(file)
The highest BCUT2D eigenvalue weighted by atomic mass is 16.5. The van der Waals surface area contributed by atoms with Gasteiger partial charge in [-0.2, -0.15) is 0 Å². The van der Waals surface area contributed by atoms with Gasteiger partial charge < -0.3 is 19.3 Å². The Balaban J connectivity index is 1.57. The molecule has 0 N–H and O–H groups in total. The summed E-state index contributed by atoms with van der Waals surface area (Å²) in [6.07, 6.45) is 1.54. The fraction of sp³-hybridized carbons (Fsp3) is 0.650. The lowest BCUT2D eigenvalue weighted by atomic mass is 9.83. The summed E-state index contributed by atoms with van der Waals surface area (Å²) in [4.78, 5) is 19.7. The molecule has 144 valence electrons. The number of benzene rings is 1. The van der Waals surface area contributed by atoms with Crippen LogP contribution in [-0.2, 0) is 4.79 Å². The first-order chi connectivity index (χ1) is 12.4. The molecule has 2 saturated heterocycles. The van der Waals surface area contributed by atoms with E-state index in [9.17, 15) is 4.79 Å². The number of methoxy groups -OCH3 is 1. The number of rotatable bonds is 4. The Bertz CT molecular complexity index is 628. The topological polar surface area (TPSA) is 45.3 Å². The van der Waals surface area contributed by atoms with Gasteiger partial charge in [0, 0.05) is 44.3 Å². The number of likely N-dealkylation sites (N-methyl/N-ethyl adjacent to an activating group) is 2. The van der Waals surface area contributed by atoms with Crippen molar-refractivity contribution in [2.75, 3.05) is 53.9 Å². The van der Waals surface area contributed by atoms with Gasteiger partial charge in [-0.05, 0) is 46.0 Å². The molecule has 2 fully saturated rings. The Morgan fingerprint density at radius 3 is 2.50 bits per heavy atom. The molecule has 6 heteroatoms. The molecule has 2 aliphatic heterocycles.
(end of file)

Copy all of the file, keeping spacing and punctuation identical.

The highest BCUT2D eigenvalue weighted by atomic mass is 16.5. The van der Waals surface area contributed by atoms with Gasteiger partial charge in [-0.2, -0.15) is 0 Å². The van der Waals surface area contributed by atoms with Gasteiger partial charge < -0.3 is 19.3 Å². The Balaban J connectivity index is 1.57. The molecule has 0 N–H and O–H groups in total. The summed E-state index contributed by atoms with van der Waals surface area (Å²) in [6.07, 6.45) is 1.54. The fraction of sp³-hybridized carbons (Fsp3) is 0.650. The lowest BCUT2D eigenvalue weighted by atomic mass is 9.83. The summed E-state index contributed by atoms with van der Waals surface area (Å²) in [4.78, 5) is 19.7. The molecule has 144 valence electrons. The number of benzene rings is 1. The van der Waals surface area contributed by atoms with Crippen LogP contribution in [-0.2, 0) is 4.79 Å². The first-order chi connectivity index (χ1) is 12.4. The molecule has 2 saturated heterocycles. The van der Waals surface area contributed by atoms with E-state index in [9.17, 15) is 4.79 Å². The number of methoxy groups -OCH3 is 1. The number of rotatable bonds is 4. The Bertz CT molecular complexity index is 628. The topological polar surface area (TPSA) is 45.3 Å². The van der Waals surface area contributed by atoms with Gasteiger partial charge in [0, 0.05) is 44.3 Å². The number of likely N-dealkylation sites (N-methyl/N-ethyl adjacent to an activating group) is 2. The van der Waals surface area contributed by atoms with Crippen molar-refractivity contribution in [2.75, 3.05) is 53.9 Å². The van der Waals surface area contributed by atoms with Gasteiger partial charge in [-0.05, 0) is 46.0 Å². The molecule has 2 fully saturated rings. The Morgan fingerprint density at radius 3 is 2.50 bits per heavy atom. The molecule has 6 heteroatoms. The molecule has 2 aliphatic heterocycles.